How the Pilgrim Fathers Lived
This letter was written in 1621 By Edward Winslow. Winslow came to the new world on the Mayflower the previous year. The letter is not addressed to anyone in particular, but the recipient must have been someone he considered a friend, as well as someone who had the authority to send a �supply of men� to the new world. Winslow mentions in the first paragraph that although a letter had not arrived for him on the most recent ship, he was fulfilling his promise to share his experiences with the receiver of the letter.
The document contains information about the living conditions in the new world. It mostly focuses on the abundant food supply and the relationship between the colonists and Indians. It closes with an expectance that the recipient of the letter would be traveling to the new world and advises the person of some things to know and to bring.
Winslow describes his experience in the new land as bountiful. After surviving a harsh winter, seven dwellings had been built and there was more than enough food for everyone to eat. The pilgrims raised crops of corn and barley and both were plentiful at the time the letter was written. Venison and fowl were hunted by the pilgrims and the Indians and the meat provided was enough for the people to feast and celebrate for three days. Fish, lobster, and other seafood were abundant as well. Herbs, fruits and berries were also available and delicious. The weather was mentioned as being a little hotter in the summer and colder in the winter than it was in England, but Winslow seemed to be enjoying the clear and seasonable climate.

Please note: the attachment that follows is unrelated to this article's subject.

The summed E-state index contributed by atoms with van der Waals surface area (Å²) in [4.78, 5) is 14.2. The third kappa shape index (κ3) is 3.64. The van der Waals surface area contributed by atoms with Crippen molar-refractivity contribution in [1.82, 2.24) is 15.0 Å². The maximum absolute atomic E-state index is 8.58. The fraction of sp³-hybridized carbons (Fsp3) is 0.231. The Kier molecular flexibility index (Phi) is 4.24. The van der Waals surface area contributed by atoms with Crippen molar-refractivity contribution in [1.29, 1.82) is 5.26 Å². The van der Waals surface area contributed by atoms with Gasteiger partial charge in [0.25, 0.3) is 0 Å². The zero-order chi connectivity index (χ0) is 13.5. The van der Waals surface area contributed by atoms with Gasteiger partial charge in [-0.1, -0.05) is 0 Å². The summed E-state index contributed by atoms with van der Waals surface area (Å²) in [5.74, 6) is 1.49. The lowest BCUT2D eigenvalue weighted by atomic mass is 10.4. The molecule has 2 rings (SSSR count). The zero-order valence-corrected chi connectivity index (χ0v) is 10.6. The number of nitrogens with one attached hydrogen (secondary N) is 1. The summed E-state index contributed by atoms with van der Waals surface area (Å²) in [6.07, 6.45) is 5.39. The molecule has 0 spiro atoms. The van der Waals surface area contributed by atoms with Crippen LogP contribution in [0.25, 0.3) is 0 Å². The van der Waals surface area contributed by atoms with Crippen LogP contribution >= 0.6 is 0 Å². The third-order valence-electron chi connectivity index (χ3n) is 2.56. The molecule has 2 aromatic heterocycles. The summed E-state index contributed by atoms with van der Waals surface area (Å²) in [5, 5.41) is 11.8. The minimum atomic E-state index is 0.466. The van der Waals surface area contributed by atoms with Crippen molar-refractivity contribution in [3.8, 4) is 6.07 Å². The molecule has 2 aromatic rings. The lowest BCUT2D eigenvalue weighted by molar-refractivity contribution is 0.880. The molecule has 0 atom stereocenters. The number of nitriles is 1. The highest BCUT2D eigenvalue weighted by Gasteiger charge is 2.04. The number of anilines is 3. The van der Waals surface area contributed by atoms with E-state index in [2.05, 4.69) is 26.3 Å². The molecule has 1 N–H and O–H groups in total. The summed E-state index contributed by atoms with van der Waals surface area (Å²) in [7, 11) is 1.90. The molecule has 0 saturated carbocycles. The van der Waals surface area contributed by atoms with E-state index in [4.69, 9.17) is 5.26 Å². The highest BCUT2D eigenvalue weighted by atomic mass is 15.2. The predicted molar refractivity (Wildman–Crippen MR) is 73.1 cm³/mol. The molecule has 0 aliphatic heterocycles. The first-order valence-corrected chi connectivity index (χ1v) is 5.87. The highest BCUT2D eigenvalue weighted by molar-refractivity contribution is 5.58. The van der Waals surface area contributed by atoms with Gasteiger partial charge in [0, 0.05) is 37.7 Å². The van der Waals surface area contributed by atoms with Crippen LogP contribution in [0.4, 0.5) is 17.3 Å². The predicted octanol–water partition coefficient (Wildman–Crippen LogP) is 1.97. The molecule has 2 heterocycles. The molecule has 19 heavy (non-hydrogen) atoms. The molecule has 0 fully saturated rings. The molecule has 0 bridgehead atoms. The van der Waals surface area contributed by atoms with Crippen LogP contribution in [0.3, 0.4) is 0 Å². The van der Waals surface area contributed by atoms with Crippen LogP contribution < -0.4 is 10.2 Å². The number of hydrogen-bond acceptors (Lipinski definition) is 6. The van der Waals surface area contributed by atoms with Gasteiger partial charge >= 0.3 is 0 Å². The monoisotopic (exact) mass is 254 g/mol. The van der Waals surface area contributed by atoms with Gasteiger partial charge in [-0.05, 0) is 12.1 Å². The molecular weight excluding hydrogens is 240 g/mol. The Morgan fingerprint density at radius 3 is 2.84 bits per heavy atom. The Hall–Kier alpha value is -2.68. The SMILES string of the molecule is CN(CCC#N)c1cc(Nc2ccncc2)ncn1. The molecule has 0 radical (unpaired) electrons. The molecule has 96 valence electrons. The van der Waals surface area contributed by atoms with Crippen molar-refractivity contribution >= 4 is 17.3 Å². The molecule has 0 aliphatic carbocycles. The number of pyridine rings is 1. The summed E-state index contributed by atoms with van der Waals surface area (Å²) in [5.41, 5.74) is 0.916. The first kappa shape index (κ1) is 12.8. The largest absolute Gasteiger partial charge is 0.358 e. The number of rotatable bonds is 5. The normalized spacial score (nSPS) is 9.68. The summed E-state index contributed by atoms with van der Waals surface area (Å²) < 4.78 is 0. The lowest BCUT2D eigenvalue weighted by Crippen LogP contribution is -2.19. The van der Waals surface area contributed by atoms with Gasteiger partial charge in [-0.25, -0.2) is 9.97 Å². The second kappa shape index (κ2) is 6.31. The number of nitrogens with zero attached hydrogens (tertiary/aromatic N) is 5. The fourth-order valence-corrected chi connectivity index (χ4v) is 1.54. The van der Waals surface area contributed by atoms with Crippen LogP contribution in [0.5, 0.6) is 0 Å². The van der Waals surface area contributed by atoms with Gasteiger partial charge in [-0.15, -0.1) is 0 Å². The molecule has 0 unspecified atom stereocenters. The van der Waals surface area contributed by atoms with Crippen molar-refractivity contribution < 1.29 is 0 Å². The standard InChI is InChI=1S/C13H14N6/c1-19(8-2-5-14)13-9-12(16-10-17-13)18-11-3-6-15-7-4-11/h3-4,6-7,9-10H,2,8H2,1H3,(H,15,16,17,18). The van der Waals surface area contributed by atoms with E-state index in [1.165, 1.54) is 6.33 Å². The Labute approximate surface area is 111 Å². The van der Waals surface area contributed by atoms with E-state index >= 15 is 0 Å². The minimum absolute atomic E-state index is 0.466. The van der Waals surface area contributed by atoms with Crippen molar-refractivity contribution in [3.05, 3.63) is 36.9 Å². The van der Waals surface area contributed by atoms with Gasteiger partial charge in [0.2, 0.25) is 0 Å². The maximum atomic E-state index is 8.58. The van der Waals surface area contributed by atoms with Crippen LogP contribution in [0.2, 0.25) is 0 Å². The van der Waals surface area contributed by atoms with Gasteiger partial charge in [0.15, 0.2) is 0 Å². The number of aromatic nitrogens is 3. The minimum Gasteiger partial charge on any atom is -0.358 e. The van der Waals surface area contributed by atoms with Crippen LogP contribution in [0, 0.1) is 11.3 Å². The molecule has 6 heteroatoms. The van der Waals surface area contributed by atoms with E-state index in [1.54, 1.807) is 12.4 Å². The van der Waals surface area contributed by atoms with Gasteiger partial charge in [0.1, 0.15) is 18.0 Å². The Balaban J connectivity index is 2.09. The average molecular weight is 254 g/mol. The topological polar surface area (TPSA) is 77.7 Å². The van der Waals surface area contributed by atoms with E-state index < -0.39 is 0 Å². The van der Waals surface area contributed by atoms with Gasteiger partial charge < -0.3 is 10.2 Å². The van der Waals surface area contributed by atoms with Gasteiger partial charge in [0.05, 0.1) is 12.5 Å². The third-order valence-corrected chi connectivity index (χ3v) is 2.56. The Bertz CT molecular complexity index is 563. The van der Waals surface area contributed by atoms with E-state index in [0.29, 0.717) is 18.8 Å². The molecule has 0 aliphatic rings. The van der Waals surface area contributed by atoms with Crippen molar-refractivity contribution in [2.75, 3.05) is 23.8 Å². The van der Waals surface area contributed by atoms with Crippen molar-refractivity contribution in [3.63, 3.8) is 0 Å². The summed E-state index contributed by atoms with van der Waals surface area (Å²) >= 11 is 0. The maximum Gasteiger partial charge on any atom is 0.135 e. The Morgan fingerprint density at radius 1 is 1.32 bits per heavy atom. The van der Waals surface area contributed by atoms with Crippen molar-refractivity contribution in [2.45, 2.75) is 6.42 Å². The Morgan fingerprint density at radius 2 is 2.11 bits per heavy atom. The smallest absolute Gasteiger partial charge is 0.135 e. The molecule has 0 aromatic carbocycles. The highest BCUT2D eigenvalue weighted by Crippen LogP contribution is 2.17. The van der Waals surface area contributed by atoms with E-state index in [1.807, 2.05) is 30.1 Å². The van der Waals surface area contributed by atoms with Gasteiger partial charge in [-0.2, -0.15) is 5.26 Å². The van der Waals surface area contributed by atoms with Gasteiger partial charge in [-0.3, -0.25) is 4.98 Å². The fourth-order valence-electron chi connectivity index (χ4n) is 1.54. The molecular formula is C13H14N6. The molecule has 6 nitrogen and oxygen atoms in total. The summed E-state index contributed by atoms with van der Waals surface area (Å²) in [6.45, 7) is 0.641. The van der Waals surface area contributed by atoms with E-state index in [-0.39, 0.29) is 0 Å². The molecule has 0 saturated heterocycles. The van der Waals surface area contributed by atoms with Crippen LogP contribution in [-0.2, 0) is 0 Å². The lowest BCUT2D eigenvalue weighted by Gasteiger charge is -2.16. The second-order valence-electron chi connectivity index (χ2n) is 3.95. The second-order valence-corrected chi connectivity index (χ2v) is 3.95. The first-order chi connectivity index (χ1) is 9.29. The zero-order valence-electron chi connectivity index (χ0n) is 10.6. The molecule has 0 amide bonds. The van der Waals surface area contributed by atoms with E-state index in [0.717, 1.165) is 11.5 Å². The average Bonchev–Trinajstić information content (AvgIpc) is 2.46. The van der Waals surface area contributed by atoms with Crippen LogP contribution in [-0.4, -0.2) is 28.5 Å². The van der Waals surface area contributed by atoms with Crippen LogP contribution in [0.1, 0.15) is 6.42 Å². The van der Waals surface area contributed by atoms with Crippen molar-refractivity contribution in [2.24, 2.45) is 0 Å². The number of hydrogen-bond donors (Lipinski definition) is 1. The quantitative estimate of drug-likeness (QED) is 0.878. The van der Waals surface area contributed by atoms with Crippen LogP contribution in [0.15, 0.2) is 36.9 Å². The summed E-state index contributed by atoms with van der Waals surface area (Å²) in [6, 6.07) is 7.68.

The pilgrims made peace with the Indian leader, Massasoit. The Indians were portrayed by the author as loving and faithful in their covenant of peace. It seems, by the description in the letter that the pilgrims and the Indians had developed a reciprocal relationship and both groups felt comfortable enough to go to the other for help. There was also enough...